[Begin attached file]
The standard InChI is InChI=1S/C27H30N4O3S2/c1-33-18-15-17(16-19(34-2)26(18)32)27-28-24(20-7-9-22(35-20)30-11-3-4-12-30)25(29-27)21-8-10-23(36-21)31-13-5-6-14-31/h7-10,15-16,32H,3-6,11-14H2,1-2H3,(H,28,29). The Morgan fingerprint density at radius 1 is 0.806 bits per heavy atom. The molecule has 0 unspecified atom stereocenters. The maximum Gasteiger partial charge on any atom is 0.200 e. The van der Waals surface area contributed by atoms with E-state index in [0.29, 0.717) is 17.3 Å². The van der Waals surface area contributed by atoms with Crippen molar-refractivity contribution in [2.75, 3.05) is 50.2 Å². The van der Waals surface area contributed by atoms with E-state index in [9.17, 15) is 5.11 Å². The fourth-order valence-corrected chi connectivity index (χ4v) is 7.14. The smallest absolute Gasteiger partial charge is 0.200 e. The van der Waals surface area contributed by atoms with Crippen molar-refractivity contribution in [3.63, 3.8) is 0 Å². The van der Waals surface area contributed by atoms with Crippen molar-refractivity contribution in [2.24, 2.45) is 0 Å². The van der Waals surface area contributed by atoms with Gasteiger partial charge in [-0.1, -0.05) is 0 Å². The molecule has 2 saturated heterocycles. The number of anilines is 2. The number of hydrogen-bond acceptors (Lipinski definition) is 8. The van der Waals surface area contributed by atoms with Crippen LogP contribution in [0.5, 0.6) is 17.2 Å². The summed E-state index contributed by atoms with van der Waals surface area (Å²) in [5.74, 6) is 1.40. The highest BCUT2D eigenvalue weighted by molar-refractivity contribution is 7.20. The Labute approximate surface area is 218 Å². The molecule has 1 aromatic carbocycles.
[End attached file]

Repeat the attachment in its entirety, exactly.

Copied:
The standard InChI is InChI=1S/C27H30N4O3S2/c1-33-18-15-17(16-19(34-2)26(18)32)27-28-24(20-7-9-22(35-20)30-11-3-4-12-30)25(29-27)21-8-10-23(36-21)31-13-5-6-14-31/h7-10,15-16,32H,3-6,11-14H2,1-2H3,(H,28,29). The Morgan fingerprint density at radius 1 is 0.806 bits per heavy atom. The molecule has 0 unspecified atom stereocenters. The maximum Gasteiger partial charge on any atom is 0.200 e. The van der Waals surface area contributed by atoms with E-state index in [0.29, 0.717) is 17.3 Å². The van der Waals surface area contributed by atoms with Crippen molar-refractivity contribution in [2.75, 3.05) is 50.2 Å². The van der Waals surface area contributed by atoms with E-state index in [9.17, 15) is 5.11 Å². The fourth-order valence-corrected chi connectivity index (χ4v) is 7.14. The smallest absolute Gasteiger partial charge is 0.200 e. The van der Waals surface area contributed by atoms with Crippen molar-refractivity contribution in [3.63, 3.8) is 0 Å². The van der Waals surface area contributed by atoms with Crippen molar-refractivity contribution in [2.24, 2.45) is 0 Å². The van der Waals surface area contributed by atoms with Gasteiger partial charge in [-0.1, -0.05) is 0 Å². The molecule has 2 saturated heterocycles. The number of anilines is 2. The number of hydrogen-bond acceptors (Lipinski definition) is 8. The van der Waals surface area contributed by atoms with Crippen LogP contribution in [0.5, 0.6) is 17.2 Å². The summed E-state index contributed by atoms with van der Waals surface area (Å²) in [5.74, 6) is 1.40. The highest BCUT2D eigenvalue weighted by molar-refractivity contribution is 7.20. The Labute approximate surface area is 218 Å². The molecule has 1 aromatic carbocycles.